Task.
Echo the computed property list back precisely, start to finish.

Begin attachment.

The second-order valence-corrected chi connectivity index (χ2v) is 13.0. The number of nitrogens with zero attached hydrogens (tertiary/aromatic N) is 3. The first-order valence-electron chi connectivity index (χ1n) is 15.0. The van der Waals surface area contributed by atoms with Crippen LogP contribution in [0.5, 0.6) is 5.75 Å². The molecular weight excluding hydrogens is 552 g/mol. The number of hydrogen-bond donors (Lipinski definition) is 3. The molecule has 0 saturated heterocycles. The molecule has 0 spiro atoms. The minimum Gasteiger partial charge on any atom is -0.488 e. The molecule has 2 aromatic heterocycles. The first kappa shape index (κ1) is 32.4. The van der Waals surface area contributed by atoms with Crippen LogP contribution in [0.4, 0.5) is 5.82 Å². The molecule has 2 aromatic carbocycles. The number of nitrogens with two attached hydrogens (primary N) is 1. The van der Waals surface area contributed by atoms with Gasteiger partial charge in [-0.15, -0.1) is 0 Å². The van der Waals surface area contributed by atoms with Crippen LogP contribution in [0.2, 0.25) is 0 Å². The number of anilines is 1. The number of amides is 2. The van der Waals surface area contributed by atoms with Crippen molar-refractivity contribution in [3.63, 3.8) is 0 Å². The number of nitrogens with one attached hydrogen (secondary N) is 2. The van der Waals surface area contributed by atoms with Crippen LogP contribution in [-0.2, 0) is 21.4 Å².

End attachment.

The second-order valence-corrected chi connectivity index (χ2v) is 13.0. The number of nitrogens with zero attached hydrogens (tertiary/aromatic N) is 3. The first-order valence-electron chi connectivity index (χ1n) is 15.0. The van der Waals surface area contributed by atoms with Crippen LogP contribution in [0.5, 0.6) is 5.75 Å². The molecular weight excluding hydrogens is 552 g/mol. The number of hydrogen-bond donors (Lipinski definition) is 3. The molecule has 0 saturated heterocycles. The molecule has 0 spiro atoms. The minimum Gasteiger partial charge on any atom is -0.488 e. The molecule has 2 aromatic heterocycles. The first kappa shape index (κ1) is 32.4. The van der Waals surface area contributed by atoms with Crippen LogP contribution in [0.4, 0.5) is 5.82 Å². The molecule has 2 aromatic carbocycles. The number of nitrogens with two attached hydrogens (primary N) is 1. The van der Waals surface area contributed by atoms with Gasteiger partial charge in [-0.15, -0.1) is 0 Å². The van der Waals surface area contributed by atoms with Crippen LogP contribution in [0.2, 0.25) is 0 Å². The number of anilines is 1. The number of amides is 2. The van der Waals surface area contributed by atoms with Crippen molar-refractivity contribution in [3.63, 3.8) is 0 Å². The number of nitrogens with one attached hydrogen (secondary N) is 2. The van der Waals surface area contributed by atoms with Crippen LogP contribution in [-0.2, 0) is 21.4 Å².